Genre: Drama Mystery Thriller Romance
Starring: James Stewart (Rope; It's a Wonderful Life), Kim Novak (The Man With The Golden Arm)
Directed By: Alfred Hitchcock (Spellbound; The Manxman)
Acting: I read once that Kim Novak, while in this role, constantly felt as thought she was pressured by Hitchcock to play Grace Kelly, or rather BE Grace Kelly. You see, he had Grace as a leading lady for three recent films, and it was pretty obvious to Kim that there was no way she could live up to the high expectations Hitchcock already had in his mind. Poor girl. But just between you and me, she ain't got the same charm and chemistry with Stewart either...
Cinematography: I was astounded at how not impressed I was with this. Don't get me wrong, it's a great little movie and those harrowing moments are quite something, but when you have good story it's nice to crop it visually rather than simply set up a standard framing. For the high tension at great times it's fantastic but it could have been so much more frightening.
Script: Crap all over me for this but I found the script uninspired and all too expository, "Hey we were engaged once, you remember that?" Who the hell asks that question? You might as well just have stood up, walked stage front-left while a spotlight fell on you as you spoke directly to the camera, Jesus.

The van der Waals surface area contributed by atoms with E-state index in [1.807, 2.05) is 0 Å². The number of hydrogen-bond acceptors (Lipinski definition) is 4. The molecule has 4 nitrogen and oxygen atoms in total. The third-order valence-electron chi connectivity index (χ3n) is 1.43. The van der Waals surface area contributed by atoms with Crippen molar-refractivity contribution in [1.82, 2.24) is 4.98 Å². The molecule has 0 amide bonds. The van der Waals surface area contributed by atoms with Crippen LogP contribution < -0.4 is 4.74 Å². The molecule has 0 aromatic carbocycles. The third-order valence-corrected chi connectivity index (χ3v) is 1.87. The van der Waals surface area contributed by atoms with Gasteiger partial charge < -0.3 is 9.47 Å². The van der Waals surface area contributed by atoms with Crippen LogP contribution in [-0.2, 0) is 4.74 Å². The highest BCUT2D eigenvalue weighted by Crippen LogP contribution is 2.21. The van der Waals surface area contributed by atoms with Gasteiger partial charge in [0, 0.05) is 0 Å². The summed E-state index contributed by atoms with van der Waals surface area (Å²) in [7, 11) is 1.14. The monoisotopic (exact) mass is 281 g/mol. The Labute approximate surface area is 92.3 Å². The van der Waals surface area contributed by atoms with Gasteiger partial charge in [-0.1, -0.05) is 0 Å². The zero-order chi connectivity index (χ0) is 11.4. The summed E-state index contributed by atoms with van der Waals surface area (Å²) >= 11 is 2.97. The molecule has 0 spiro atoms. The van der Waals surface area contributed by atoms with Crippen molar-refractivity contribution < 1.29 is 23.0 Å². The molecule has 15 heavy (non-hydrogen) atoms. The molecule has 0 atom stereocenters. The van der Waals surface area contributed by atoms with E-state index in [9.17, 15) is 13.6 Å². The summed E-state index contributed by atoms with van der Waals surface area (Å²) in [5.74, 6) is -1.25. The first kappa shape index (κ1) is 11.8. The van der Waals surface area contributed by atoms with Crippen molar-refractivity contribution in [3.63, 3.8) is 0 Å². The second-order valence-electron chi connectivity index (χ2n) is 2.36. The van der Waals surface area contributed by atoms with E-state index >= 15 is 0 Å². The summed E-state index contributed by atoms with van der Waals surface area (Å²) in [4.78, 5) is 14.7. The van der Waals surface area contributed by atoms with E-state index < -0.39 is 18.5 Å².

Plot: A deep psychological fear meshed with a clunky story. Potential defiled. I'm being so hard on this one only because I expected so much, but the mystery of the first half was really quite bland. The end, that twist with all the dominoes falling into place does quite the interesting thing to the mind, but I didn't find that it redeemed the rest of the film for me.
Mood: It's called Vertigo for a reason, and that reason should have been played up a little bit more. One more scene where he's deeply affected by the nausea that sweeps over him would have made it just that much better. I'll tell you this too, the whole early part of the mystery, the following of the wife, it's rather ordinary, regardless of all the expository mystery about it. The mood set was fine, but really nothing more.